Water Resources & Irrigation Development in India and M.S
Water is indispensable for human, animals and plant life. It is a part of all organisms, some of which contain more than 90 percent. Water is essential part of protoplasm. It is an important ingredient in photosynthesis. About 400 to 500 liters of water is necessary for production of a one kilogram of plant dry matter. Water is also required for translocation of nutrient and dissipation of heat.
Properties of water:
Water molecule contains two hydrogen ions and one oxygen ions. The space occupied by each water molecule is mainly due to oxygen ions while two hydrogen Ions do not occupy practically any space. The shape of the water molecule is sphere and the position of two hydrogen ions is at the corners of a tetrahedron that exists within a sphere.
The positive valences of hydrogen ions are partially neutralized by negative valency of oxygen ion. Thus, one, end of water molecule has positive charge and another end has negative charge. This makes water molecules a dipole.
Water molecules do not exist in individually. Hydrogen in water serves as connecting link from one molecule to the other and it is known as hydrogen bonding. Water sticks to it self with great energy and this property is called cohesion, where as water attaches itself to surface of many substances and this property is known as adhesion. By adhesion, water is held tightly at the soil water interface and water is retained in the soil by adhesion and cohesion. The water molecules hold other water molecules by cohesion forces. Because of these forces, water fills small pores in the soil and is in fairly thick film in large pores.
The earth’s outer solid crust is called Lithosphere. Most of the earth’s total water is contained in Oceans (96%), small portion (2%) as snow and ice and rest (2%) in the water bodies of the continents. Oceans, lakes, rivers and other water bodies of the Earth are called Hydrosphere.
Continuous circulation of water between hydrosphere, atmosphere and lithosphere is known as hydrological cycle. This has neither a beginning nor an end.
The physical and biological processes in the environment are sustained by the Hydrological cycle. Water from various water bodies evaporates due to energy provided by solar radiation and enters the atmosphere as water vapour. Oceans account for 85% of worldwide evaporation. Evaporation is the chief source of water vapour in atmosphere. Water vapour in the atmosphere constitutes only 0.001 percent of the total global water. Even if all water vapour present in the atmosphere at any amount could be precipitated, an average depth of only about 2.5 cm of water is added to the oceans. Though the quantity of water vapour present in the atmosphere is small, it provides vital hydrological link between oceans land.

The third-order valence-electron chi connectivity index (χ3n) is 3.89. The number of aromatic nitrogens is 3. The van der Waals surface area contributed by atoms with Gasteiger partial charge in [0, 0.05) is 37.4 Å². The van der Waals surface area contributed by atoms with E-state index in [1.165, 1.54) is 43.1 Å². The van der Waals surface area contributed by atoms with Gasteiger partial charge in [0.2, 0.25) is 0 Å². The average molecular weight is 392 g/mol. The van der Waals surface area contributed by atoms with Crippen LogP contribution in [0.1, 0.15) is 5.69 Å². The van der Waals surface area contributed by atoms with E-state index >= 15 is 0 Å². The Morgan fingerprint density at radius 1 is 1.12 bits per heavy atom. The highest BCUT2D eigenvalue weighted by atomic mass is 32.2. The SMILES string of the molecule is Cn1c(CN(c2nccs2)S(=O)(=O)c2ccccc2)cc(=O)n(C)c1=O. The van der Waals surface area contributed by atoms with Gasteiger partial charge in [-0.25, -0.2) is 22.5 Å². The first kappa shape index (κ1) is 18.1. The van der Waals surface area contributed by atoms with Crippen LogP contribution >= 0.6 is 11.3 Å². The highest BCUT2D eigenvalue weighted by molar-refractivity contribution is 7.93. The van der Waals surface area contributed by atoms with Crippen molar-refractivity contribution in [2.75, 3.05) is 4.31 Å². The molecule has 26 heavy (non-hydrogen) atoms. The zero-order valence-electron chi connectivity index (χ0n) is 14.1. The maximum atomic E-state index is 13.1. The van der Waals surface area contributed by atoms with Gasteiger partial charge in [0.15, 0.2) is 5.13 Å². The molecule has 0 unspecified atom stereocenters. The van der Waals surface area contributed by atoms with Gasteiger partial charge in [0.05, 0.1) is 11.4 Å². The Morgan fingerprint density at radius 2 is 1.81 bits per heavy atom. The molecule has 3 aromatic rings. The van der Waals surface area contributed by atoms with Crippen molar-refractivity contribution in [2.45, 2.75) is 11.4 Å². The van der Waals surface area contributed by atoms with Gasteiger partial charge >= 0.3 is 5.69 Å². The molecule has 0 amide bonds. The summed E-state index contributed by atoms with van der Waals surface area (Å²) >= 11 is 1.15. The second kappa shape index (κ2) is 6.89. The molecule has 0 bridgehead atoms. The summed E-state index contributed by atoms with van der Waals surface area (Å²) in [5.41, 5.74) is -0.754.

Clouds are formed as the water vapour rises above in to the atmosphere. When condensation takes place in the atmosphere, water precipitates mainly as rain or to some extent as snow. Thus, water is constantly added to the atmosphere through evaporation and lost through precipitation. The annual average world precipitation is
1000 mm. As Oceans, occupy 2/3 of the total surface of earth, most of the precipitation that falls over oceans. Of the precipitation that falls over continents, about 65% is returned to Atmosphere through evapo-transpiration and the rest goes as a surface run off into the rivers and finally into the oceans. Thus, water occurs on earth in three forms viz solid, liquid and gaseous.
Water resources of the world:
About 97 percent of worlds in the oceans and this are not useful for irrigation. Of The total quantity of water, only 2.6 percent is fresh water, which is in the form of ice caps, icebergs and glaciers and only small fraction of water is present in the ground, rivers and atmosphere that can be harvested for irrigation of crops.
Water resources of India:
The average rainfall of India is 1194 mm. When considered over geographical area of 328 million hectares, this rainfall amounts to 392 million hectare meters (m. ha. m). This may round off to 400 (m. ha. m) by including the contribution of snowfall which is not yet fully determined. Out of 400 (m. ha. m) of rainfall, 75% is received during South-West Monsoon period (June to September) and rest in remaining months as shown below. A Major portion of water (215 m. ha. m) soaks into the soil, while 70 (m. ha. m) is lost as an evapo-transpiration.